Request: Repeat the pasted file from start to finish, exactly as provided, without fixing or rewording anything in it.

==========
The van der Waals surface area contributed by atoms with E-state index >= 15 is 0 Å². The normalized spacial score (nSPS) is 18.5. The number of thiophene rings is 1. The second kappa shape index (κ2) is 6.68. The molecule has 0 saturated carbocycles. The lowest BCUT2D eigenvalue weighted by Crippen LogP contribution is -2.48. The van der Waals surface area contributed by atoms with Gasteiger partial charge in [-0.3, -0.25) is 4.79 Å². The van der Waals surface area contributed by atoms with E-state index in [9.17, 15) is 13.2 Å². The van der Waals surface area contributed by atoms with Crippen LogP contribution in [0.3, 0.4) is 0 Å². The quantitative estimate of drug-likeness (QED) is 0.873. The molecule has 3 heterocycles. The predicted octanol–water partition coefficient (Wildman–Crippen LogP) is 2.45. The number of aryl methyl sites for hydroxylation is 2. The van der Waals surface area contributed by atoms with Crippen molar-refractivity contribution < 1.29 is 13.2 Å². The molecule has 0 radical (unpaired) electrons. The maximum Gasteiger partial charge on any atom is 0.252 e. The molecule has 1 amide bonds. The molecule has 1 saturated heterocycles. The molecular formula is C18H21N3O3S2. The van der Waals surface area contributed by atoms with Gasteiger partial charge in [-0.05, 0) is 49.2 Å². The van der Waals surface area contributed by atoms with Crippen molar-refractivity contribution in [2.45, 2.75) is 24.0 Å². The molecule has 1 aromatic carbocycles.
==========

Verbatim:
The van der Waals surface area contributed by atoms with E-state index >= 15 is 0 Å². The normalized spacial score (nSPS) is 18.5. The number of thiophene rings is 1. The second kappa shape index (κ2) is 6.68. The molecule has 0 saturated carbocycles. The lowest BCUT2D eigenvalue weighted by Crippen LogP contribution is -2.48. The van der Waals surface area contributed by atoms with Gasteiger partial charge in [-0.3, -0.25) is 4.79 Å². The van der Waals surface area contributed by atoms with E-state index in [9.17, 15) is 13.2 Å². The van der Waals surface area contributed by atoms with Crippen LogP contribution in [0.3, 0.4) is 0 Å². The quantitative estimate of drug-likeness (QED) is 0.873. The molecule has 3 heterocycles. The predicted octanol–water partition coefficient (Wildman–Crippen LogP) is 2.45. The number of aryl methyl sites for hydroxylation is 2. The van der Waals surface area contributed by atoms with Crippen molar-refractivity contribution < 1.29 is 13.2 Å². The molecule has 0 radical (unpaired) electrons. The maximum Gasteiger partial charge on any atom is 0.252 e. The molecule has 1 amide bonds. The molecule has 1 saturated heterocycles. The molecular formula is C18H21N3O3S2. The van der Waals surface area contributed by atoms with Gasteiger partial charge in [-0.05, 0) is 49.2 Å². The van der Waals surface area contributed by atoms with Crippen molar-refractivity contribution in [2.45, 2.75) is 24.0 Å². The molecule has 1 aromatic carbocycles.